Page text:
DAYTONA BEACH, Fla. — Michael Waltrip still remembers what he felt the first time he smacked into one of the impact-absorbing SAFER barriers that sprouted on racetrack walls in the wake of Dale Earnhardt's death.
Or, rather, what he didn't feel.
As his car skidded toward the wall, a thought flashed through Waltrip's mind: He was planning a vacation, but figured he now would be headed to the hospital instead.
"We were going to Costa Rica the next day," Waltrip said. "As soon as it blew, I thought, 'I'm not going anywhere. I'm going to be eating out of a straw is what's going to happen to me.'"
And then ... nothing.
"I braced myself and went up and hit it, and I was like, 'That didn't hurt! That didn't hurt at all!'" Waltrip said.
Like so many drivers since Earnhardt died, Waltrip walked away unscathed.
With the 10-year anniversary of Earnhardt's fatal accident looming at Daytona International Speedway this week, the NASCAR great's legacy can be seen every time one of today's drivers waves to the crowd and remembers to thank his sponsors on TV after a crash that might have sent him to the hospital — or worse — not so long ago.
Earnhardt's loss was the wake-up call that caused a safety revolution, so much so that there hasn't been a driver death on the track in NASCAR's top three divisions since then.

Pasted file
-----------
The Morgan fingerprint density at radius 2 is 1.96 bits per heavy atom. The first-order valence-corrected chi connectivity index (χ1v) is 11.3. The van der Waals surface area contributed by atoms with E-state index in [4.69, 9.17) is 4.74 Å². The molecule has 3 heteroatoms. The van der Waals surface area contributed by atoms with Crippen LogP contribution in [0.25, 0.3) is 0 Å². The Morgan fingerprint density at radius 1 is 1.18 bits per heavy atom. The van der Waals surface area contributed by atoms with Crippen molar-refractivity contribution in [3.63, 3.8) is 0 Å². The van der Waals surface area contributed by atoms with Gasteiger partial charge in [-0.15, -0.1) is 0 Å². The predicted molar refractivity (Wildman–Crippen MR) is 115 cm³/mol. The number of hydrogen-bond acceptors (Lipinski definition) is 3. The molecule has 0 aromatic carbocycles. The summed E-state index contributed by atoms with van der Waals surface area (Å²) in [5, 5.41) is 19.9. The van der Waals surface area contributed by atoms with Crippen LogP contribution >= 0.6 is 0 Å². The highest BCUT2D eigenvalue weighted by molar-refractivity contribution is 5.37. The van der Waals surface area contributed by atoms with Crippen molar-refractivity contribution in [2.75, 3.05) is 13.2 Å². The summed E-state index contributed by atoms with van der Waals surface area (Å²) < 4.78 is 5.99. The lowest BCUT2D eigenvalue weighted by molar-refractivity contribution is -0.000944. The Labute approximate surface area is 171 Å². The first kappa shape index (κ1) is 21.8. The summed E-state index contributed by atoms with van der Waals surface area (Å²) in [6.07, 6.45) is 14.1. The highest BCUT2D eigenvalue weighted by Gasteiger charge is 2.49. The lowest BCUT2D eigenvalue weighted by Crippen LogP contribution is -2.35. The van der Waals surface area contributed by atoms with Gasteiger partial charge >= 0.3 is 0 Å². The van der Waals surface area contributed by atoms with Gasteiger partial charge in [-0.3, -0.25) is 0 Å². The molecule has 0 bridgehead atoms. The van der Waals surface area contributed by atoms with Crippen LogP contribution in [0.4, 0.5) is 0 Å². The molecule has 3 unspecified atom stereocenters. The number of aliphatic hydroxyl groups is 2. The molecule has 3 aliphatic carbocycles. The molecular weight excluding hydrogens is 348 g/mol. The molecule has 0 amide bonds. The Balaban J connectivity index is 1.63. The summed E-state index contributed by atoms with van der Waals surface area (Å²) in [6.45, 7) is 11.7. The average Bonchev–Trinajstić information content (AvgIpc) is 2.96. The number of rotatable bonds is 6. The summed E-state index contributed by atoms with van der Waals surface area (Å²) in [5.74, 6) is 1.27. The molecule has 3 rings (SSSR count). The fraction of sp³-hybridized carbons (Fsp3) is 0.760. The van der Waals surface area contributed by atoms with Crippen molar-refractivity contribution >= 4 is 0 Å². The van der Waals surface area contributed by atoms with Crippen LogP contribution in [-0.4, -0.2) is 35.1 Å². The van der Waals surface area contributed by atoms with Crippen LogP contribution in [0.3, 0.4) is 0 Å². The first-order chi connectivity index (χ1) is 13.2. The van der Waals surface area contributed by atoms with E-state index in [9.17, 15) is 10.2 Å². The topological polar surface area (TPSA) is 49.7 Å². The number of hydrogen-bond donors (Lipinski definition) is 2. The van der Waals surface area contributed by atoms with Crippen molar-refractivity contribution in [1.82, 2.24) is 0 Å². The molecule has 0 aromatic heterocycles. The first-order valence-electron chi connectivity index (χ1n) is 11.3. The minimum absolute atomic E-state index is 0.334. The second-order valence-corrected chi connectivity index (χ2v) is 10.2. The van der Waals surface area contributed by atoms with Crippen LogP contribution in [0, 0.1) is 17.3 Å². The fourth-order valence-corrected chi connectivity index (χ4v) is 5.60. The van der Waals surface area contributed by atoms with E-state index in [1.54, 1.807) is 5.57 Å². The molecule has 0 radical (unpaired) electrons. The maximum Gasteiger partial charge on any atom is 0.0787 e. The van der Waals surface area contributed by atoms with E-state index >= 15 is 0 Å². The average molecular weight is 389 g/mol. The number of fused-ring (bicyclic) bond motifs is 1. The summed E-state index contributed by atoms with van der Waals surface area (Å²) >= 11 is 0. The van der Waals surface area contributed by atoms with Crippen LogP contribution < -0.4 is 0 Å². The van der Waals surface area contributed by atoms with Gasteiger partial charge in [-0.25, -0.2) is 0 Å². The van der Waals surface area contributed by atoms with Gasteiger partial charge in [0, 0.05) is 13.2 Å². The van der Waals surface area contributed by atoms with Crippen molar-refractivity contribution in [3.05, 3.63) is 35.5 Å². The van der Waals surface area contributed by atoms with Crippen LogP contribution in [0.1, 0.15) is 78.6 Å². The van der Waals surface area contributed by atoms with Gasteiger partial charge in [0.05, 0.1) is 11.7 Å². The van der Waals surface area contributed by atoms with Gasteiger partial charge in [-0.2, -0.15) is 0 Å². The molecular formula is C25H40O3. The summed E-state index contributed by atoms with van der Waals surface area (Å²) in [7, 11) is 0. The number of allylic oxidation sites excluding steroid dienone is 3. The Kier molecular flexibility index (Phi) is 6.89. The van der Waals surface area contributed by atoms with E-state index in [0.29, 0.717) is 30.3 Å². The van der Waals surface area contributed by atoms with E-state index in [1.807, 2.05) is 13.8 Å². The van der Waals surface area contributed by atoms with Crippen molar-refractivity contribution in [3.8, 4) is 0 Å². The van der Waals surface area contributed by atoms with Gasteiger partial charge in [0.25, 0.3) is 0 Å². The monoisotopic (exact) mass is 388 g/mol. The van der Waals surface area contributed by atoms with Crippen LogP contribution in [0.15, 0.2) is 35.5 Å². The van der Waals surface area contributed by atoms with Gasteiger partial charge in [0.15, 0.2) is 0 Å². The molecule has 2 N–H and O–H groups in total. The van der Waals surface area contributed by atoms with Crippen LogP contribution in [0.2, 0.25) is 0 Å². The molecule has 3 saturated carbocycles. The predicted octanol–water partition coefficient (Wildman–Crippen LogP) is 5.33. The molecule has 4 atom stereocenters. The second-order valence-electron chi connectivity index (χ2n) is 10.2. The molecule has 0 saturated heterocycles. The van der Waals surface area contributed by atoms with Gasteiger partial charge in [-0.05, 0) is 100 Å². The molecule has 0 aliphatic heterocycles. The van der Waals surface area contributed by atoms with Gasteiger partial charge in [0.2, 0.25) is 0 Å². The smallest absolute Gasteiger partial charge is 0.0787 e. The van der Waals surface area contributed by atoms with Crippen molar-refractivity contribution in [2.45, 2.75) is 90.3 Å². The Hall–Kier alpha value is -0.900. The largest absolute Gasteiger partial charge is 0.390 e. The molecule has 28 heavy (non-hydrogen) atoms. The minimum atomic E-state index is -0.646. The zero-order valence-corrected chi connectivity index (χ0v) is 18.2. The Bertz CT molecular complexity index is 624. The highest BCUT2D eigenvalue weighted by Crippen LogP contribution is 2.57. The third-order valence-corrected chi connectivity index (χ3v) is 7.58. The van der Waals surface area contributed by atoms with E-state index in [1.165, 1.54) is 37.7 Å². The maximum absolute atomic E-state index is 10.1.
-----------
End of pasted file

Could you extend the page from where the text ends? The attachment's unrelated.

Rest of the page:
It was a major change for a sport that had been at the back of the pack when it came to driver safety.
"If you were in my shoes 10 years ago, 11 years ago, and you said to me then, 'Ten years from now all these things are going to happen,' I'd say, 'You're nuts. There's not the willingness, the mindset, the dedication; it will never happen,'" Jeff Burton said. "I would have been wrong. We take for granted a lot of stuff. Drivers coming in today have no concept of what this was like 10, 11 years ago. No concept."
Earnhardt's death, and the national scrutiny it brought to NASCAR, resulted in several significant safety improvements:
—Adopting the HANS device, a head and neck restraint collar that was being used in other forms of auto racing but went largely ignored in NASCAR until Earnhardt's death.
Would a HANS have saved Earnhardt, and a handful of other drivers who died of similar injuries before him?
"I believe that when Dale Earnhardt Sr.'s car hit the wall and the belts from his safety harness were loaded by the impact that a HANS Device would have kept his head back," said Jim Downing, co-founder of HANS Performance Products. "That likely would have produced a better outcome under the different scenarios that have been proposed by experts. This is what it seems like to me, but we don't really know for sure."
—SAFER barriers, impact-absorbing walls that were being developed before Earnhardt's death. Increased interest and investment from NASCAR accelerated their implementation, and today the so-called "soft" walls line tracks from coast to coast.
—Better seats and improved cockpits.
Looking back, drivers can't believe how unsafe their seats were before Earnhardt's death.
"It didn't have to be the way it was," Mark Martin said. "The seats that we drove in were ridiculous. Ridiculous."
And Earnhardt's might have been one of the worst.
"(Today's seats) compared to his seat? Night and day," Robby Gordon said. "I don't know how to explain it any other way than that. But that's what he chose to drive in, and that's what made him comfortable in all those races prior to that. Us race car drivers, we become invincible — this is what I've done forever, and it hasn't hurt me."